ROBERT SIEGEL, HOST:
We're going to hear now from the man who for 12 years presided over a semi-autonomous Kurdistan region known as the most stable and prosperous part of Iraq. In September, Masoud Barzani pushed through a referendum for independence, and it backfired. Many of the gains the Kurdish region had made were reversed, so much so that Barzani resigned. Well, today he spoke with NPR's Jane Arraf for his first sit-down interview since the referendum and his decision to leave office.
MASOUD BARZANI: (Speaking Kurdish).
JANE ARRAF, BYLINE: In spite of everything his region has lost, Masoud Barzani says he has no regrets. Barzani, who is 71, stepped down as president of the Kurdistan Regional Government last week. Kurds thought their September referendum would set them on the path to independence from Iraq. Instead, it sent them hurtling down a cliff.
In just a few days, Iraqi troops with Iranian-backed Shia paramilitary forces took back oil fields and the city Kurds thought of as a future capital, Kirkuk. They used U.S. tanks supplied to Iraqi forces to do it. Barzani says through a senior adviser acting as his interpreter that he was shocked to see Americans doing nothing to stop it.
BARZANI: (Through interpreter) They were using the American weapons, Abram (ph) tanks and the others that the American government gave it to the Iraqi army to use them in the fight against ISIS. But they used it against the people, and the Americans stayed silent. That was not expected as well.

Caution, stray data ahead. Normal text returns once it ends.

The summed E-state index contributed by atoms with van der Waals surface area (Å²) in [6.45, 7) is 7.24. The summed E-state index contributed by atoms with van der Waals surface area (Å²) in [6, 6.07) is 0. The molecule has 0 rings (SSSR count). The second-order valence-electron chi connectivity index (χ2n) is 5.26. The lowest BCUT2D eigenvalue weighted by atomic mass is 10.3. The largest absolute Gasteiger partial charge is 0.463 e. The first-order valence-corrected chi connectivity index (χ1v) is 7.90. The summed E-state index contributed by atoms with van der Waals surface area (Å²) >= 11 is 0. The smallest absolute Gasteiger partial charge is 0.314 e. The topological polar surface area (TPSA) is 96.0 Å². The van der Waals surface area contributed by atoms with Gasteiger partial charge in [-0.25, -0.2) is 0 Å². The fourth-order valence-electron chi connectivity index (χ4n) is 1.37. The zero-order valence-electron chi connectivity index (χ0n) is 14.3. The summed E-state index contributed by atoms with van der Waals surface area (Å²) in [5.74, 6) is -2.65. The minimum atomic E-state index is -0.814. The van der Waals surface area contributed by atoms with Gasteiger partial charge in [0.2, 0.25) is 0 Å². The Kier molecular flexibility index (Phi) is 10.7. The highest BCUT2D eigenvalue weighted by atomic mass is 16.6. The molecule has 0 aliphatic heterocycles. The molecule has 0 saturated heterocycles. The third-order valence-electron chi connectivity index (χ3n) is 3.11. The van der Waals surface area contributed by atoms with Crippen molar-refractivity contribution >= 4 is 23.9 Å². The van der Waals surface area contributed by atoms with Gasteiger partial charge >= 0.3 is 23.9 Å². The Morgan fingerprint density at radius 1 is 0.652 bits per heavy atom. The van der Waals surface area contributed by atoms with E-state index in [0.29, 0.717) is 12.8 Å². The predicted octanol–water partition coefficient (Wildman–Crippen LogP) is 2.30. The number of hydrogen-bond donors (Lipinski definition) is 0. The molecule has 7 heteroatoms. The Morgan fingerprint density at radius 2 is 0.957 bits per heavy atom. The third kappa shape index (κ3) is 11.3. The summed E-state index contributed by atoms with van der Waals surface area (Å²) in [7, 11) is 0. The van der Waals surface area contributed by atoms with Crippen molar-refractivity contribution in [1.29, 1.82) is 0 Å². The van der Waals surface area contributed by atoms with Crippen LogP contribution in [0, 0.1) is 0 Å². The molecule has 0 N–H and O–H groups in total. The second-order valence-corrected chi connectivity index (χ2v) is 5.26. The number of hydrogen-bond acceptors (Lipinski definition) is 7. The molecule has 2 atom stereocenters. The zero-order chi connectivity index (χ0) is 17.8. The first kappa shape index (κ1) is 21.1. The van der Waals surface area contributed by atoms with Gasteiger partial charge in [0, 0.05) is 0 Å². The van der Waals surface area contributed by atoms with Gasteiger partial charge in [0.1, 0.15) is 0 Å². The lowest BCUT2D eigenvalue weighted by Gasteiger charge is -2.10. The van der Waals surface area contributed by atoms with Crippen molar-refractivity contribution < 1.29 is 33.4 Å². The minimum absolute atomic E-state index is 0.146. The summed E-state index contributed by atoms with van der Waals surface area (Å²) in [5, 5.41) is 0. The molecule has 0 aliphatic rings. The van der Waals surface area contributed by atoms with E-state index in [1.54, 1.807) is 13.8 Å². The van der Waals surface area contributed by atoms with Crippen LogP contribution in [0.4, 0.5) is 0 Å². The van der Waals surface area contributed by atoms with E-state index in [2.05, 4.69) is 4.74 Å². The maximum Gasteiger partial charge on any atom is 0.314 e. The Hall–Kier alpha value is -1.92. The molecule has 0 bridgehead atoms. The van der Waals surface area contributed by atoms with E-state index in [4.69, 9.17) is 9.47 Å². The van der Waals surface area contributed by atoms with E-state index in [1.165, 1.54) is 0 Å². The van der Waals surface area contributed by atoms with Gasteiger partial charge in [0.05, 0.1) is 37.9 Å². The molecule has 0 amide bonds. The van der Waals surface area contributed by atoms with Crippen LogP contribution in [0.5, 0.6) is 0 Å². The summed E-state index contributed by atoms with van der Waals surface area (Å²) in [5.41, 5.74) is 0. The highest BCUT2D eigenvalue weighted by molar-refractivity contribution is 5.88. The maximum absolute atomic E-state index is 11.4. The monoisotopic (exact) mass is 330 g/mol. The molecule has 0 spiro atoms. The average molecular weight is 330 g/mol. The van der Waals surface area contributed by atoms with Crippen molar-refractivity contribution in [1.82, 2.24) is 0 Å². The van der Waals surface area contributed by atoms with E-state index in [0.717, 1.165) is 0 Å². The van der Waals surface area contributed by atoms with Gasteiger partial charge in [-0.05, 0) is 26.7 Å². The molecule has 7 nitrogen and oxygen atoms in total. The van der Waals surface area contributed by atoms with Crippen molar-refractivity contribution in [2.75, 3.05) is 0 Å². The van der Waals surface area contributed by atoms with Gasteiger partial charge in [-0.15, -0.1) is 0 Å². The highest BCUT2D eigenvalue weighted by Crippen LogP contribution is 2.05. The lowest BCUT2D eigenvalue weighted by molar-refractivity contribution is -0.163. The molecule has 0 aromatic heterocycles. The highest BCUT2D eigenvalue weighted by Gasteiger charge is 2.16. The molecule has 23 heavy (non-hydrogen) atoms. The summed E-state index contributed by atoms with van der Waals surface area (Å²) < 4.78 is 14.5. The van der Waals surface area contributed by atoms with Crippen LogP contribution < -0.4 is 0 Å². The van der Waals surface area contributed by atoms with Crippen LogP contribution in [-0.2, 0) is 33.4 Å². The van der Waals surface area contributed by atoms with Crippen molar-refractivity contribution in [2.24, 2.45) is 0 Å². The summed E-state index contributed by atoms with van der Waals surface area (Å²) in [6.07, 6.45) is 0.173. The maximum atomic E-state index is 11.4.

ARRAF: We're in his palatial offices at a resort named after the Kurdish conqueror Salah ad-Din. Two weeks ago, in the fallout of the referendum, Barzani stepped down as president. But he still presides over Kurdistan's dominant political party. His supporters consider him a father of the modern-day Kurdistan region. Since 2003, Barzani and the Kurds have been one of the closest allies of the U.S. government. He thinks that might need to change.
BARZANI: (Through interpreter) You know, I can say we have - we are going to have a very serious revising of the relationship.
ARRAF: The U.S. says it doesn't want to see Iraq split into pieces. It warned the Kurds not to hold the referendum now. Other countries fear an independent Kurdistan could destabilize the region. Now, Barzani suggests, maybe the Russians could become better friends than the U.S. He points out that Kurdish fighters, often unpaid and under-equipped, fought and died battling al-Qaida and then ISIS.
BARZANI: (Through interpreter) Absolutely this is not going to leave a positive impact on the public opinion in Kurdistan because the love, the hope and the trust that the people have in the U.S. has declined and is decreasing day after day.
ARRAF: Like his father, Mustafa Barzani, Masoud was a legendary Peshmerga, the Kurdish fighters who took refuge in the mountains to battle Iraqi forces. He's been fighting all his life one way or another for a Kurdish homeland. The referendum was to have been his legacy. But the Kurds are now surrounded by hostile military forces. Iraq is taking back control of international borders the Kurds have overseen since 2003. There's no money to pay for salaries or even keep the lights on. But Barzani is unapologetic.
So you still feel clearly then that it was worth it.
BARZANI: (Through interpreter) Of course. I am very proud of the result. I am very proud that we have given that opportunity to the Kurdistani people to express their vote, and I am not regretting on that.
ARRAF: He says he still believes a Kurdish state is inevitable. A lot of the young generation are not Peshmerga. But Barzani says they're warriors, and they will work for independence. Jane Arraf, NPR News, in Masif Salahaddin in the Kurdistan region of Iraq.
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